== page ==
For a while now, Akai Professional has dominated the compact MIDI keyboard market with products that offer exceptional value for the asking price, and delivering unrivaled quality in the process.
The original MPK Mini struck a nerve using this formula when it debuted, and since then, the company has continued to excel in both the mini and full-size MIDI keyboard markets, offering a slew of different products that all meet different needs for their customers. At this level, however, there are tons of options on the market today, all looking to attract buyers who are looking for a portable, easy to use solution for producing and composing on the go.
So then, how does the MPK Mini MKII stack up? Well, let’s take a look a deeper look.
And quickly, please take a moment and use our interactive table below to compare the Akai MPK Mini MKII to other notable MIDI keyboards available on today’s market:
|M-Audio Axiom AIR Mini 32||32||$||8 Velocity-Sensitive Trigger Pads|
|Arturia KeyLab 61 MKII||61||$||Semi-Weighted Keys w/Velocity and Aftertouch|
|Arturia MatrixBrute||49||$$$||3 Brute oscillators|
|Arturia MicroBrute||25||$||Step Sequencer w/8 Memory Locations|
|M-Audio Code 61||61||$||Semi-Weighted Keys|
|M-Audio Hammer 88||88||$||Weighted Keys|
|M-Audio Keystation Mini 32||32||$||Velocity-Sensitive Synth-Action Keys|
|Native Instruments Komplete Kontrol S88 MK2||88||$$||Fully-Weighted Keybed|
|Nektar Impact LX49+||49||$||Mac, PC and iOS compatible|
|Roland A-800 Pro||88||$||Velocity-Sensitive Keys|
A 25-key mini MIDI keyboard can certainly take some getting used to, especially if you are used to playing pianistically using two hands. Normally, those who are looking for a mini keyboard already know the song and dance, and are already used to the form factor associated with these devices, but for the uninitiated, it can have a bit of a learning curve.
The overall layout of the MPK Mini MKII looks great, and lends itself well to performance-minded players. Like the original MPK Mini, I foresee this new keyboard being an extremely valuable addition to any live stage rig, and the potential only goes up from here.
And before we continue, please take a moment to view a small list of some of the best selling MIDI keyboards available on Amazon:
|1) Akai MPK Mini MKII|
|2) Novation Launchkey|
|3) Alesis V49|
|4) M Audio Keystation 49 MK3|
|5) Arturia KeyLab 49|
Akai has a long and storied history of creating quality, affordable products; over 30 years of it, in fact. The MIDI keyboards produced by the company have consistently been some of the highest quality ever released, and the quality has only continued to rise as the years go by.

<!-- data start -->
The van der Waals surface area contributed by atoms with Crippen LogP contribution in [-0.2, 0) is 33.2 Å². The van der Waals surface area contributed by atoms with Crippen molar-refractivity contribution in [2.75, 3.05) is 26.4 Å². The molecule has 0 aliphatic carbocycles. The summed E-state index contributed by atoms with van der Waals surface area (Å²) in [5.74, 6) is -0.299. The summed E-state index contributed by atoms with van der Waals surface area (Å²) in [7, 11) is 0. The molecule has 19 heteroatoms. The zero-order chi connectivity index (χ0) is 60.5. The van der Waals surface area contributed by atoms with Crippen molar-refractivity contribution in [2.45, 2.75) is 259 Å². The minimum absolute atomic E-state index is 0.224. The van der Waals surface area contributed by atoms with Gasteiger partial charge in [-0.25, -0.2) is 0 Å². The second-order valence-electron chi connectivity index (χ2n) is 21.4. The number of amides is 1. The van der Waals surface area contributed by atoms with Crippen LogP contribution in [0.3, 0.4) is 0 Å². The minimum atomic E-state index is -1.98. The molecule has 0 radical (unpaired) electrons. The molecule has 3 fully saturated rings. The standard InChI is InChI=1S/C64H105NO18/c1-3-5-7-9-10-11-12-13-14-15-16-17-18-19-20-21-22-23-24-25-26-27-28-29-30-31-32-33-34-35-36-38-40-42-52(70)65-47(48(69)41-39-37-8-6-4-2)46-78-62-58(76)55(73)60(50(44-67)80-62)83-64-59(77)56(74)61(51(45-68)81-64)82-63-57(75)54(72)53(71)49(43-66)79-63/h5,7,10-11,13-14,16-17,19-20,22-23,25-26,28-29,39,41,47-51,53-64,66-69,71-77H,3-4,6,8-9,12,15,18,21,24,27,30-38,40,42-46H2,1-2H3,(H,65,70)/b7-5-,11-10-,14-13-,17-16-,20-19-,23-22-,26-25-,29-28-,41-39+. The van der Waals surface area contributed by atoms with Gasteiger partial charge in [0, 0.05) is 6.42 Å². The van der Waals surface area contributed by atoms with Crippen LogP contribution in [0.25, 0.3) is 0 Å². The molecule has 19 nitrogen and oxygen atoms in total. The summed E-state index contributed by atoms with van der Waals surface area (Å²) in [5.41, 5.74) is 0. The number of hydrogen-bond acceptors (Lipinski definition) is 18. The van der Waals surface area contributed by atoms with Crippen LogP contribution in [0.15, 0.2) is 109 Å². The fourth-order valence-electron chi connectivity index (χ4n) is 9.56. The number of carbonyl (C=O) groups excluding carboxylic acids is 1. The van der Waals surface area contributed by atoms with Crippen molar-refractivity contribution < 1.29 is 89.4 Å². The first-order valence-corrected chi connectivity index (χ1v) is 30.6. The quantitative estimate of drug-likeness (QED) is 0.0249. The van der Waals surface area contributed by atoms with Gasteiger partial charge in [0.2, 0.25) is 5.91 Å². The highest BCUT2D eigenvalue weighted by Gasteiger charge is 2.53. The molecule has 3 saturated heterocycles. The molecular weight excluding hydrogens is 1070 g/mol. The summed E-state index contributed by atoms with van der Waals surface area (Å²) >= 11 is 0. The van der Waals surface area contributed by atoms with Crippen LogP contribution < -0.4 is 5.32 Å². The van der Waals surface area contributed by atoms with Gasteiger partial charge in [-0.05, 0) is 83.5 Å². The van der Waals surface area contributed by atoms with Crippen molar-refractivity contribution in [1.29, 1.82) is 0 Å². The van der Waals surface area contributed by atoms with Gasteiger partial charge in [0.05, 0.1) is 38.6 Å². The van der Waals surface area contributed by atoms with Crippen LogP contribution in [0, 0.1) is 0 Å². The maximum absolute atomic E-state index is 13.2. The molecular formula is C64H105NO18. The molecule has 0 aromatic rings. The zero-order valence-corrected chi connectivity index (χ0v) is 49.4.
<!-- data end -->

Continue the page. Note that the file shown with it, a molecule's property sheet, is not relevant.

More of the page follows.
The MKII builds on this legacy, and from the moment you lay your hands on it, you’ll feel the quality instilled throughout the design process. With that being said, it’s important to realize that it is not a bulletproof product. I feel that it’s worth noting the keyboard’s somewhat fragile build, for instance, since many users might want to travel with the Mini.
The trigger pads are pretty standard, but they work well and feel good to the touch, which is about all you can ask for in a product at this level. They won’t be competing with the many high dollar options out there on the market, but then again, they don’t need or even want to. The keys, while smaller than a typical keyboard by quite a bit, are still very playable after a bit of practice, and actually surprised me with their playability as I went on.
Integrations and Software
For most people, I’d venture to say this product will be used with a DAW in mind. The great news here is, the MPK Mini MKII integrates perfectly with a wide array of software, from Pro Tools to Logic Pro to Ableton Live. Chances are, a bit of configuring will be needed within the program you are using, but I found that with Logic Pro X, I was able to get up and running in a matter of minutes.
There are also several soft synths included with the MPK Mini MKII; which is something I’ll never complain about. I didn’t get the chance to try out the 2 different options available with purchase, including SONiVOX Wobble, and Air Music Tech Hybrid 3 synth, but I imagine they are great for their price tag of $0!
Honestly, they could have skipped this entirely and that would have been perfectly okay for the price, so I see these downloads as bonuses on top of an already great deal. There is also a makeshift DAW included in the form of MPC Essentials, but while I haven’t used it personally, other reviewers have noted that it isn’t anything to write home about.
Still, it’s nice to see this included as an option for those who need it.
While Akai has clearly been doing some incredible things in the MIDI controller marketplace for many years, that’s not to say they’ve been running unopposed. Plenty of high quality, low cost controllers are on the market today, and the feature gap is getting smaller and smaller with every new release.
Therefore, let’s now explore a few of the MPK Mini’s top competitors, and discover what the primary differences might be between them.
Akai MPK Mini MKII vs Novation LaunchKey Mini MKII